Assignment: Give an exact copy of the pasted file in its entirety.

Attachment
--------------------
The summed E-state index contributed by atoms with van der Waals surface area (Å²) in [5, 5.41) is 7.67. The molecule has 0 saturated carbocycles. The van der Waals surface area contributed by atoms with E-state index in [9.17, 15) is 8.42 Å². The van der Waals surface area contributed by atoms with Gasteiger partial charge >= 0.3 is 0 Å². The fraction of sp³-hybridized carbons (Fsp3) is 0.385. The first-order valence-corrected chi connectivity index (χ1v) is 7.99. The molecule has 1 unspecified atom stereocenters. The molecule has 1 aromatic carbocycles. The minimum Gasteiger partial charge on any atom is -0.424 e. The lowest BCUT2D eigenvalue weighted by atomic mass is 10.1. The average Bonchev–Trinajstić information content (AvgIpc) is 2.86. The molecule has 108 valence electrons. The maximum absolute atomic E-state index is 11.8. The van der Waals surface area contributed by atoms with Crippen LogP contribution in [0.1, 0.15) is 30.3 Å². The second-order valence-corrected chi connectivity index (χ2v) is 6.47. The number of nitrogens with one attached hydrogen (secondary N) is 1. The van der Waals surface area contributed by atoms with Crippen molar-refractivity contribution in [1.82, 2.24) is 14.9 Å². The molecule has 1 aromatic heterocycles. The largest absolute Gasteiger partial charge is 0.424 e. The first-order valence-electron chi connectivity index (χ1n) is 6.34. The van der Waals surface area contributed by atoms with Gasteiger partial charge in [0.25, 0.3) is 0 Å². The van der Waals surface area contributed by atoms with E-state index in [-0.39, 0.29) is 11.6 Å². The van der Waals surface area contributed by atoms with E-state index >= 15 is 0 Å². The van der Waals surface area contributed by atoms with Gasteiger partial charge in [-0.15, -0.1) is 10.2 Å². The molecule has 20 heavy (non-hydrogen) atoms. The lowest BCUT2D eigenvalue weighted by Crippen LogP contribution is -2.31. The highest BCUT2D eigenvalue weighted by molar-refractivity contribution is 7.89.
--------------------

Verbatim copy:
The summed E-state index contributed by atoms with van der Waals surface area (Å²) in [5, 5.41) is 7.67. The molecule has 0 saturated carbocycles. The van der Waals surface area contributed by atoms with E-state index in [9.17, 15) is 8.42 Å². The van der Waals surface area contributed by atoms with Gasteiger partial charge >= 0.3 is 0 Å². The fraction of sp³-hybridized carbons (Fsp3) is 0.385. The first-order valence-corrected chi connectivity index (χ1v) is 7.99. The molecule has 1 unspecified atom stereocenters. The molecule has 1 aromatic carbocycles. The minimum Gasteiger partial charge on any atom is -0.424 e. The lowest BCUT2D eigenvalue weighted by atomic mass is 10.1. The average Bonchev–Trinajstić information content (AvgIpc) is 2.86. The molecule has 108 valence electrons. The maximum absolute atomic E-state index is 11.8. The van der Waals surface area contributed by atoms with Crippen LogP contribution in [0.1, 0.15) is 30.3 Å². The second-order valence-corrected chi connectivity index (χ2v) is 6.47. The number of nitrogens with one attached hydrogen (secondary N) is 1. The van der Waals surface area contributed by atoms with Crippen molar-refractivity contribution in [1.82, 2.24) is 14.9 Å². The molecule has 1 aromatic heterocycles. The largest absolute Gasteiger partial charge is 0.424 e. The first-order valence-electron chi connectivity index (χ1n) is 6.34. The van der Waals surface area contributed by atoms with Gasteiger partial charge in [0.25, 0.3) is 0 Å². The van der Waals surface area contributed by atoms with E-state index in [-0.39, 0.29) is 11.6 Å². The van der Waals surface area contributed by atoms with E-state index >= 15 is 0 Å². The van der Waals surface area contributed by atoms with Gasteiger partial charge in [-0.15, -0.1) is 10.2 Å². The molecule has 20 heavy (non-hydrogen) atoms. The lowest BCUT2D eigenvalue weighted by Crippen LogP contribution is -2.31. The highest BCUT2D eigenvalue weighted by molar-refractivity contribution is 7.89.